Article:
With extensive involvement in Women’s Recovery Weeks for many years, Linda and Sue, along with Vanessa Sadler, are leading this year’s inaugural Women’s Recovery Week with a Focus on Racial Trauma and Healing.

Reflecting on her initial experience as the sole Woman of Color in attendance, Linda shares how profoundly impactful the healing experience was, sparking her desire to create a dedicated space addressing the intersectionality of sexual abuse and racial trauma for Women of Color.

An important aspect of this Recovery Week is the acknowledgment of how women of color may carry the shame of trauma differently. Linda emphasizes understanding the reality of identity and how it informs the response to the harm suffered within both the community and the larger context. This unique identity informs questions about whether care will be available and whether spaces will be made accessible for women who hold certain identities. This aspect of the work during the Recovery Week aims to recognize and honor these differences, ensuring that care is accessible and tailored to the needs of Women of Color.

For those curious about the essence of a Recovery Week, this episode offers a glimpse into the healing processes and profound connections forged during these events.

You’ll hear firsthand about how participants engage in intimate conversations exploring their healing journey, confronting the challenges of shame and betrayal, and celebrating the beauty of finding belonging and mutual support through bearing witness to each other's stories.

If you’d like more information about Recovery Weeks with the Allender Center, please visit

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This week’s conversation dives into a difficult but essential topic: addressing past experiences of sexual abuse. We understand the weightiness of this subject and approach it with sensitivity and care. At the Allender Center, this work is central to our mission, and while it's undeniably challenging, we've also witnessed its profound goodness. Our journey toward healing doesn't involve bypassing the pain but rather moving through it.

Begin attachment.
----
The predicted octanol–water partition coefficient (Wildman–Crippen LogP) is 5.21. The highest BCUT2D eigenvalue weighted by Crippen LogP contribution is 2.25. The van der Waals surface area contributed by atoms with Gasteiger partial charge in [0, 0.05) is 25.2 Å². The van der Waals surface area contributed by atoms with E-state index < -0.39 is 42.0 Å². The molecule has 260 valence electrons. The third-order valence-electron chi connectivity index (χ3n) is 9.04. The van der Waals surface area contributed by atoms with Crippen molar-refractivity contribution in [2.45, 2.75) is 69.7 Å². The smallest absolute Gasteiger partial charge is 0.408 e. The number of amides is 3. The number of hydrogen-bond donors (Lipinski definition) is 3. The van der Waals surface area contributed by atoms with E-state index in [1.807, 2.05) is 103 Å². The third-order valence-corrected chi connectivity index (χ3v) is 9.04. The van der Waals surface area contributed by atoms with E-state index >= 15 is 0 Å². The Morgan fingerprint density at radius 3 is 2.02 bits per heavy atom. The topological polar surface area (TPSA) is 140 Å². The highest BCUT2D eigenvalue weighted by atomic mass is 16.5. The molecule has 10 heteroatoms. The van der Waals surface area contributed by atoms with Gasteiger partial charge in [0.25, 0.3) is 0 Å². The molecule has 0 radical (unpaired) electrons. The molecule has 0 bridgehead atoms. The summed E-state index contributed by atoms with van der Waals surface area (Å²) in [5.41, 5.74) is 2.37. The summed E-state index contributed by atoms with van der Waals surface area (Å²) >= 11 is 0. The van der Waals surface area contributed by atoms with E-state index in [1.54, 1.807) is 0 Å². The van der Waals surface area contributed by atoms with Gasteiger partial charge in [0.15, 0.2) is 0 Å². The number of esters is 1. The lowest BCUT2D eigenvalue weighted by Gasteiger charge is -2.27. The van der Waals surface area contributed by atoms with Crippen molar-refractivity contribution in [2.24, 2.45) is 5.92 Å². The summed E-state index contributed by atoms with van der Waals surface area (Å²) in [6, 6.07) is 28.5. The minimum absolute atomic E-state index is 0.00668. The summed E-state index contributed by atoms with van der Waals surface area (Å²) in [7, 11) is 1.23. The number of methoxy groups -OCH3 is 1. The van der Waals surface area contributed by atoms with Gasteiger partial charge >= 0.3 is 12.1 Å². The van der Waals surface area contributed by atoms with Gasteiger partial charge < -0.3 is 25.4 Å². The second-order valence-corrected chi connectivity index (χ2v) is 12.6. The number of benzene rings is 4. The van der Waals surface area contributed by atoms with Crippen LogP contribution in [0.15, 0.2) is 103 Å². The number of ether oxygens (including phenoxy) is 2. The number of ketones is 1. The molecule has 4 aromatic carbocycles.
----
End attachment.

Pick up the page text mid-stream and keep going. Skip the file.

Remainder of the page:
Dan and Rachael navigate the complexities of addressing sexual abuse, acknowledging the costs - both internal and external - that survivors face. They compassionately explore the impact trauma has on the body, relationships, and spirituality. Rachael eloquently expresses the intricate nature of this process, recognizing the need to navigate the debris of past harm while holding space for the potential for growth and beauty.

The conversation extends to the ripple effects on relationships, including disruptions within familial, marital, and friendship dynamics. Dan emphasizes the importance of having supportive allies who understand the complexities of the healing journey, even as it may challenge existing relational dynamics.

In the spiritual realm, Rachael and Dan delve into the complexities of wrestling with faith in the aftermath of sexual abuse. They bravely confront questions and doubts about God's role in suffering while also acknowledging the possibility of deepened intimacy and connection with the divine.